Amongst a number of other points, Richard Sohn also notes that “All development approvals for erf 3477 have been DENIED in the past. The land is zoned rural for environmental purposes. All the other large privately owned land that forms a corridor from Hangberg to Sandy Bay is zoned the same way. The highest density allowed on these is a single house on roughly 21000 m2 land.”


The Residents Association has received support for its stance from Barry Mitchell of the Hout Bay SA Communist Party, an unlikely ally in normal circumstances.  The Hangberg Civic Association, however, which is currently involved in a major dispute with the City of Cape Town over the issue of land on the Sentinel mountainside, is keeping its distance from the issue.


The Association’s opposition to the development on the Karbonkelberg slopes received front page coverage in an article by John Yeld in The Argus of 22 October, from which the following comments have been extracted:


“The Residents Association of Hout Bay describes the housing plan as an upmarket elite development for the very wealthy and says approval by the Provincial Environmental and Planning department is insensitive.  ‘We are amazed that this application has been approved on the Karbonkelberg mountainside, in spitting distance of the Hangberg’, says chairman Len Swimmer. ‘The timing of this approval could not be more insensitive, coming at this time.’


“’Previous attempts to rezone and develop the erf were rejected for good reason – nothing has changed’, the Association said.”


The Argus report also notes that “The botanical specialist (employed in the environmental study) had rated the site as being of ‘moderate to high sensitivity’ and of ‘high to very high conservation importance’ on a local, regional and national level.”





The power of public persuasion


Against the backdrop of the current issues surrounding the illegal construction of shacks in Hangberg and proposals for an upmarket development on the slopes of the Karbonkelberg it is pleasing to know that the objections raised by the Residents’ Association of Hout Bay to ill-conceived development proposals can, and do, result in victory for the community.


Most recently the Association was advised that an application to build four luxury houses on the dunes on Hout Bay beach (erf 559) was dealt the final death knell when an appeal by the developer against an earlier ruling of the Good Hope Subcouncil was dismissed.


The Association fought long and hard to prevent the proposed beach development on erf 559.  In its original letter of objection, it noted that approval of the application to construct the houses on the dune field between Princess Road and the beach would compromise the ecological integrity of the dune fields and the coastal zone generally.  It noted also that independent strong opposition had been lodged by over 500 residents of Hout Bay from all sectors of the community, Imizamo Yethu, the Hout Bay Valley and Hangberg.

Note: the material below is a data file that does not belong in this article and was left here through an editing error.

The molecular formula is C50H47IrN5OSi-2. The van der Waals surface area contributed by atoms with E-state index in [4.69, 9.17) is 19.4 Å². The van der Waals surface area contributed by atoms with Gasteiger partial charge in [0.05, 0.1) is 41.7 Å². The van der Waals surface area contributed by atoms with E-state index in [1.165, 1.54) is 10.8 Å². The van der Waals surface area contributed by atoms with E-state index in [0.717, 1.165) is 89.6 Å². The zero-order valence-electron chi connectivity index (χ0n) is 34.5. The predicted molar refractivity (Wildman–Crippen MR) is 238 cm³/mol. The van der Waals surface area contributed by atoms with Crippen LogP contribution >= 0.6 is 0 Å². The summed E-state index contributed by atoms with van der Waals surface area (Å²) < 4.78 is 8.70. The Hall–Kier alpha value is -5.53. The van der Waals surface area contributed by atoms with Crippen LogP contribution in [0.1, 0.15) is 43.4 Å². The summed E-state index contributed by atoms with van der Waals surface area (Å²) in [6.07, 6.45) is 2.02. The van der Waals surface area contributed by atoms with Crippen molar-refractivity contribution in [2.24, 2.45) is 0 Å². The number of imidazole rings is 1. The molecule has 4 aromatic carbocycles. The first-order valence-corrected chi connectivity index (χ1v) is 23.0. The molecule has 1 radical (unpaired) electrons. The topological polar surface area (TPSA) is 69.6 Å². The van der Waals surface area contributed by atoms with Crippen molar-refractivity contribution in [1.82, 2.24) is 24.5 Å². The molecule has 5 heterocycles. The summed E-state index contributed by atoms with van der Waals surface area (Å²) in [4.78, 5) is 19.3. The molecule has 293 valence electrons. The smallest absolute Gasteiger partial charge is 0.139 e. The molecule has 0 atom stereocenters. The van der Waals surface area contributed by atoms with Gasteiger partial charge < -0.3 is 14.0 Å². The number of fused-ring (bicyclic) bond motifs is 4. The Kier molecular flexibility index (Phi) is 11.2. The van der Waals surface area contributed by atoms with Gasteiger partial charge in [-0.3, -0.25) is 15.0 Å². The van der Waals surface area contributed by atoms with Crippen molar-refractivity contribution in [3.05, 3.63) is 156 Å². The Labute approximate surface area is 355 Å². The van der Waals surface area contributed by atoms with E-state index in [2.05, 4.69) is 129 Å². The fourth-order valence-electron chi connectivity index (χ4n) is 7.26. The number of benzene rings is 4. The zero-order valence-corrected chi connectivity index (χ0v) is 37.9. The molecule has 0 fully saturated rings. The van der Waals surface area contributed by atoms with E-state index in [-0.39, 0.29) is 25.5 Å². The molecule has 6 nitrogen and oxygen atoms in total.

In addition to organising a local petition against the proposed development, the Association even went so far as to inform the citizens of the little town in the Netherlands where the developer and owner of e559 lives of the potential damage to the dune system ‘for the sake of a few million Rand in the pockets of the developers’.


With the dismissal of the developer’s appeal, the process has now effectively been concluded, as has another potential development on e547, also on the beach. In the case of e547 the appeal against the Municipality’s decision to refuse the application for a rezoning from amenities to general residential in order to permit a hotel (guest house) was similarly dismissed. It was stressed that no development should take place South of Princess Street.



Meeting the realistic expectations of Hangberg residents


In the October issue of Hout & About we reported the Residents’ Association’s extensive comments on the City’s basic assessment report for the proposed upgrade of Hangberg, Effectively, the Association has offered provisional support only for the project, dependent upon the meeting of certain criteria.  Chief amongst these criteria is an undertaking that the footprint will not be extended beyond the boundaries contemplated in the proposals and that any further encroachment will not be tolerated.


In a subsequent letter to the authorities on the issue, the Association has also requested that Hangberg residents be advised to exercise a greater degree of realism with regard to their expectations.  As the letter states: “The reality is that just because someone was born in and grew up in the area, does not necessarily mean that this same person will be able to stay and/or build a house there too – simply because his/her parent(s) may have done so.  This applies generally, and not just to Hangberg Village.  Such an expectation leads to a compromising situation with regards to the housing aspirations of other people who are prepared to live elsewhere where land and building costs are less expensive.”


As the parties continue to debate the future of Hangberg, the Association notes with approval the views of Sue Ball, Chairperson of the Hout Bay branch of the DA, as follows: “We sympathise with the decent, law-abiding families living in Hangberg in cramped, squalid conditions, who have been waiting patiently for the in-situ upgrade since 2007. A lawless minority of 41 is preventing the majority of 346 homeless families from getting title and services. Yet the press has lionized the law-breakers as martyrs and victims. Their selfish, reckless actions have upset the community.” (Cape Times. 6 October)